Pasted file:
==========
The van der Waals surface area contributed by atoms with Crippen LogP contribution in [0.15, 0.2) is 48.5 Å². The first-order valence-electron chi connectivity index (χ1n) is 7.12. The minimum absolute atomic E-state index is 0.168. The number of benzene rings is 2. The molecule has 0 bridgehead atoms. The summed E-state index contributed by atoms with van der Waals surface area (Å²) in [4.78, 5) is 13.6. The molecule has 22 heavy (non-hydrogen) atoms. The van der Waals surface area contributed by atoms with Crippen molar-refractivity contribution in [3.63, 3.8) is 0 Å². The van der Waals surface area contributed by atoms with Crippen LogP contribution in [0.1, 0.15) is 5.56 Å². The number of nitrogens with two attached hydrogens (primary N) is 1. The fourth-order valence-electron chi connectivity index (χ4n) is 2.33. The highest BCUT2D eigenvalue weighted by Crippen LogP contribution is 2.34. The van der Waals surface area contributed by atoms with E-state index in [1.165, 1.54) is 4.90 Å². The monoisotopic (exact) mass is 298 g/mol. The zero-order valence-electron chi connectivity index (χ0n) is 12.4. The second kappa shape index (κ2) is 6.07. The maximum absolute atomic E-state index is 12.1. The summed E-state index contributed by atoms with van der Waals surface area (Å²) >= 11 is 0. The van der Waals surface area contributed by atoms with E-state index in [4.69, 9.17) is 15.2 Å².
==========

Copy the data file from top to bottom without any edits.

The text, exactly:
The van der Waals surface area contributed by atoms with Crippen LogP contribution in [0.15, 0.2) is 48.5 Å². The first-order valence-electron chi connectivity index (χ1n) is 7.12. The minimum absolute atomic E-state index is 0.168. The number of benzene rings is 2. The molecule has 0 bridgehead atoms. The summed E-state index contributed by atoms with van der Waals surface area (Å²) in [4.78, 5) is 13.6. The molecule has 22 heavy (non-hydrogen) atoms. The van der Waals surface area contributed by atoms with Crippen molar-refractivity contribution in [3.63, 3.8) is 0 Å². The van der Waals surface area contributed by atoms with Crippen LogP contribution in [0.1, 0.15) is 5.56 Å². The number of nitrogens with two attached hydrogens (primary N) is 1. The fourth-order valence-electron chi connectivity index (χ4n) is 2.33. The highest BCUT2D eigenvalue weighted by Crippen LogP contribution is 2.34. The van der Waals surface area contributed by atoms with E-state index in [1.165, 1.54) is 4.90 Å². The monoisotopic (exact) mass is 298 g/mol. The zero-order valence-electron chi connectivity index (χ0n) is 12.4. The second kappa shape index (κ2) is 6.07. The maximum absolute atomic E-state index is 12.1. The summed E-state index contributed by atoms with van der Waals surface area (Å²) >= 11 is 0. The van der Waals surface area contributed by atoms with E-state index in [4.69, 9.17) is 15.2 Å².